Food Allergy & Infant Feeding
During the first year of life, the infant diet is the most powerful determinant of the growth and development of the child. Food allergy is the most common health problem. Many studies show that breast feeding is best and that the feeding of solid foods is best delayed4 to 6 months to reduce the risk of food allergy.
Food allergy in infancy is expressed as crying, colic, vomiting, diarrhea, rashes, eczema and cold-like respiratory congestion. Some infants with food allergy become seriously ill and fail to thrive unless their allergy is recognized and corrected.
Infants who develop food allergy in their first year may "outgrow" the first effects but tend to grow into children with more pervasive health, behavior and learning problems unless their diet is properly managed.
There are different types of food allergy
There are different types of food allergy. The immediate or type 1 food
allergy pattern is easily recognized because it involves quick and
dramatic symptoms. Hay fever is the most common type 1 allergy and can be
diagnosed by allergy skin tests. Some food allergy is also type 1 and shows up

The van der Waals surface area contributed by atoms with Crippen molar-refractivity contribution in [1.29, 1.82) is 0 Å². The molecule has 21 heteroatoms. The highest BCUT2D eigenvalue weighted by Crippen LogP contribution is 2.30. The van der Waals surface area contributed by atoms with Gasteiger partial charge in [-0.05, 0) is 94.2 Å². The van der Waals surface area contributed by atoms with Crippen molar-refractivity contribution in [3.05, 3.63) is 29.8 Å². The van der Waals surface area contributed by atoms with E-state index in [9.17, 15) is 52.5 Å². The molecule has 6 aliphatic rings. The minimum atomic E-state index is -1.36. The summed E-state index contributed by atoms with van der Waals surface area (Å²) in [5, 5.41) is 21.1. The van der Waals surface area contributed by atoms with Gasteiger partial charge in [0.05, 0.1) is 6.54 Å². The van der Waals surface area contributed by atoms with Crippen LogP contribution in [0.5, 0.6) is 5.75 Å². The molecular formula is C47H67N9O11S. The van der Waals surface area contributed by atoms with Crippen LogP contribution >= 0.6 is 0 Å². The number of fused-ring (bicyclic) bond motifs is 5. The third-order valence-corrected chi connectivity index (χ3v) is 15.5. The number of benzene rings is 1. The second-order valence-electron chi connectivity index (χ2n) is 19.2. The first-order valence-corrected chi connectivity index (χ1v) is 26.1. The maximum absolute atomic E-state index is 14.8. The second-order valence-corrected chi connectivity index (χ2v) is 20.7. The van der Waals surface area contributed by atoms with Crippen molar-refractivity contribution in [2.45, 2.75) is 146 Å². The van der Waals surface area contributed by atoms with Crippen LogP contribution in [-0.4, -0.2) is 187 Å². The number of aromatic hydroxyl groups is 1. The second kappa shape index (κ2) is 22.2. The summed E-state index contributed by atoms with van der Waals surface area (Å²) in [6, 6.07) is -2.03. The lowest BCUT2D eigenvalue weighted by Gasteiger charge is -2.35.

on skin tests.
Delayed patterns of food allergy are responsible for causing common but
ill-defined illness patterns in children.
Food Allergy Symptoms
A child may present with chronic nose congestion, cheek and ear flushing, a history of recurrent ear infections and tonsillitis, associated with infrequent attacks of abdominal pain and episodes of hyperactivity with temper tantrums. Another child may present with recurrent "flu", fatigue, lymph node swelling and appear to be depressed.
Flu-like symptoms are typical manifestations of the delayed patterns of food allergy - children often complain of fatigue, abdominal pain and aching; parents observe that they are irritable and distracted. Many children say they are "sick-all over". The delayed mechanisms of food allergy tend to produce recurrent or chronic symptoms. This symptomatic process begins with the action of food materials in the digestive tract and continues into the blood stream, and then affects the function of any target organ which receives the food problem. For example:
1. Symptoms may be limited to the digestive tract-indigestion, abdominal pain, bloating, nausea, vomiting, and diarrhea.
2. Symptoms may be general or systemic - fever, fatigue, sweating, and chills.
3. The lungs are the target organ in food-induced bronchitis and asthma.
4. The joints are target organs in food allergic arthritis.
5. The skin reacts with itching, rashes, hives, thickening, redness, swelling, and scaling as in eczema and psoriasis.
6. The brain is the target organ when disorganized, disturbed thinking, feeling, remembering, and behaving occur.
The food problems that concerned us involves a complicated series of body dysfunctions. Since there is no current testing method that reliably identifies the causes of food-related illnesses, we cannot specify a short list of foods to avoid, and assume that everything else will function properly.
Listen to Food Allergy in Children 1Food Allergy 2